Finally, a use for checked exceptions

Those of you who have followed my blog, been subjected to it on a client site or have talked to me about programming will know that I have a few issues with checked exceptions.
Well, this morning I had an idea of a potentially powerful use of checked exceptions (if only temporarily).

The same people who will have heard about my dislike of checked exceptions will probably also know about my dislike of returning null. I was mulling over a legacy code base that I may be taking over in the future and one of the first things that I would like to do is to replace all null returns with something meaningful.

Normally, I would remove nulls by searching for the offending return statement, fixing it to do something meaningful (and if I don’t know what meaningful means in this place, throw an exception), then find usages of that method in the workspace and remove any (now defunct) null checks.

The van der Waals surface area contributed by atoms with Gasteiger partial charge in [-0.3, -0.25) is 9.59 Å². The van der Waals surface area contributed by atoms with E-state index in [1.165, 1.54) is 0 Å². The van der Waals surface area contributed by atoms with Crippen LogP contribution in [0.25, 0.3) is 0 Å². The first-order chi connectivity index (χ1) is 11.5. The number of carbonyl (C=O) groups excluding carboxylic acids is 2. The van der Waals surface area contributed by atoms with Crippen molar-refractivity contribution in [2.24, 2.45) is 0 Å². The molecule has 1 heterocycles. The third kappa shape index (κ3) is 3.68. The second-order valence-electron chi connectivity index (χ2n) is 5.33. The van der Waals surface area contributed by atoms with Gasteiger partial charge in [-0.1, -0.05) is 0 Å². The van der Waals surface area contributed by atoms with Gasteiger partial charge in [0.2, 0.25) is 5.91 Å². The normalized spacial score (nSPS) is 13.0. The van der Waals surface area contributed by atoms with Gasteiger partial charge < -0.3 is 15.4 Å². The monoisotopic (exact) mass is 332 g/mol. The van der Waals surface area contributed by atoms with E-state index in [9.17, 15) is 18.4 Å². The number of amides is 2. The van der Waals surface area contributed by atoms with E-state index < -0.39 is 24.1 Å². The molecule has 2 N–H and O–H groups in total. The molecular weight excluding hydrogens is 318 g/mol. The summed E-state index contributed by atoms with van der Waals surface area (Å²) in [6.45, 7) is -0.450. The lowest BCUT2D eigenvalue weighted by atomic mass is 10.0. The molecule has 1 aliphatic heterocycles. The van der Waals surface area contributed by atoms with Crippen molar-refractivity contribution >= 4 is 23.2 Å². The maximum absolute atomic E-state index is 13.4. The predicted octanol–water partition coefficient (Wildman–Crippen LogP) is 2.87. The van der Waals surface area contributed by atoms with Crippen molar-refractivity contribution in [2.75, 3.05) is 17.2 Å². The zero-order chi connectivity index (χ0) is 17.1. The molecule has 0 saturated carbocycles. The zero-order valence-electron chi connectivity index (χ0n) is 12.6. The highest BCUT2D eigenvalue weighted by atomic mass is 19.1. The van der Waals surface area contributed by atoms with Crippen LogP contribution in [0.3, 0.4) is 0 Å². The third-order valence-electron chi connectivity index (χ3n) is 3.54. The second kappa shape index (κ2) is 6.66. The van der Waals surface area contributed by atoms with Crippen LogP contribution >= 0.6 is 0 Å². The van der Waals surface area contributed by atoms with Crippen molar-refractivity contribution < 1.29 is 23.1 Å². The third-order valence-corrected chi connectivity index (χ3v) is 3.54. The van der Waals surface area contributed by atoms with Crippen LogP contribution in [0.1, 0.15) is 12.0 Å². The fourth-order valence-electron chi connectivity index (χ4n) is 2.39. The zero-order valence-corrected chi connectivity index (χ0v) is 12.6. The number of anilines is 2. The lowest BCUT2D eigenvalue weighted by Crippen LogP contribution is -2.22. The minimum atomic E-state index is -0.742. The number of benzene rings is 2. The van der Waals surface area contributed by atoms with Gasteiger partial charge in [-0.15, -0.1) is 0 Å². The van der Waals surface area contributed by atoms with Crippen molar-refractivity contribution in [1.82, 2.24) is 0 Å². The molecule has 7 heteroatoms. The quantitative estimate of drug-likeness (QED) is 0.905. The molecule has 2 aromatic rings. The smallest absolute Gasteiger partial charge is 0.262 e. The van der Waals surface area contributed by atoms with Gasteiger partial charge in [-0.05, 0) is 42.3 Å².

Enter the checked exception as a refactoring tool!

public Result someMethod() {
Result result = someMethodIDontControl();
if(null == result) {return null;} // Actually, this is really crap because in reality, I'd just return result, but bear with me!
return result;


public Result someMethod() throws IUsedToReturnNullPleaseFixMe {
Result result = someMethodIDontControl();
if(null == result) {throw new IUsedToReturnNullPleaseFixMe();} // This is temporary. The right thing _might_ be an exception, but we'll work that out later
return result;